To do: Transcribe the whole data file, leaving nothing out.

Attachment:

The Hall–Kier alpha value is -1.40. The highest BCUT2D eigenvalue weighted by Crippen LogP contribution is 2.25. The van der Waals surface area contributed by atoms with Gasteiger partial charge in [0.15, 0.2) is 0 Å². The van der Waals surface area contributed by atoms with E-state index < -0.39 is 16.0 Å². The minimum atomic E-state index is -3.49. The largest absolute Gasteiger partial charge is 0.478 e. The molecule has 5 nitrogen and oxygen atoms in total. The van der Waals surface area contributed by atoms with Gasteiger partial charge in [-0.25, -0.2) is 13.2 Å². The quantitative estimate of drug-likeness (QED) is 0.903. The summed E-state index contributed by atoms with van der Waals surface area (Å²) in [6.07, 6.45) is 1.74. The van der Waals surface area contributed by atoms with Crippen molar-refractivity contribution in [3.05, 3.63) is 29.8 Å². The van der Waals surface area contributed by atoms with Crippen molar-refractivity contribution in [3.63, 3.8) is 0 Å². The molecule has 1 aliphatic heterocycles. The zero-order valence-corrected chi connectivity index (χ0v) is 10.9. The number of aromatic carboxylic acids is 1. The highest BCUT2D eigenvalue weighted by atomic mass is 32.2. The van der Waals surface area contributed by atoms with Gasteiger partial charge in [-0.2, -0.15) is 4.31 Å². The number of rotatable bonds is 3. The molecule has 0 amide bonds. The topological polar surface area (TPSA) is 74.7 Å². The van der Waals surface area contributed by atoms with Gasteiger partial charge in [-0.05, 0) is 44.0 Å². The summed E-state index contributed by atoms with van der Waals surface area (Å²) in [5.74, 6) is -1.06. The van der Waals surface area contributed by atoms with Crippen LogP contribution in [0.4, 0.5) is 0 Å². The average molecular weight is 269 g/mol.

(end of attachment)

The Hall–Kier alpha value is -1.40. The highest BCUT2D eigenvalue weighted by Crippen LogP contribution is 2.25. The van der Waals surface area contributed by atoms with Gasteiger partial charge in [0.15, 0.2) is 0 Å². The van der Waals surface area contributed by atoms with E-state index < -0.39 is 16.0 Å². The minimum atomic E-state index is -3.49. The largest absolute Gasteiger partial charge is 0.478 e. The molecule has 5 nitrogen and oxygen atoms in total. The van der Waals surface area contributed by atoms with Gasteiger partial charge in [-0.25, -0.2) is 13.2 Å². The quantitative estimate of drug-likeness (QED) is 0.903. The summed E-state index contributed by atoms with van der Waals surface area (Å²) in [6.07, 6.45) is 1.74. The van der Waals surface area contributed by atoms with Crippen molar-refractivity contribution in [3.05, 3.63) is 29.8 Å². The van der Waals surface area contributed by atoms with Crippen molar-refractivity contribution in [3.63, 3.8) is 0 Å². The molecule has 1 aliphatic heterocycles. The zero-order valence-corrected chi connectivity index (χ0v) is 10.9. The number of aromatic carboxylic acids is 1. The highest BCUT2D eigenvalue weighted by atomic mass is 32.2. The van der Waals surface area contributed by atoms with Gasteiger partial charge in [-0.2, -0.15) is 4.31 Å². The number of rotatable bonds is 3. The molecule has 0 amide bonds. The topological polar surface area (TPSA) is 74.7 Å². The van der Waals surface area contributed by atoms with Gasteiger partial charge in [-0.05, 0) is 44.0 Å². The summed E-state index contributed by atoms with van der Waals surface area (Å²) in [5.74, 6) is -1.06. The van der Waals surface area contributed by atoms with Crippen LogP contribution in [0.4, 0.5) is 0 Å². The average molecular weight is 269 g/mol.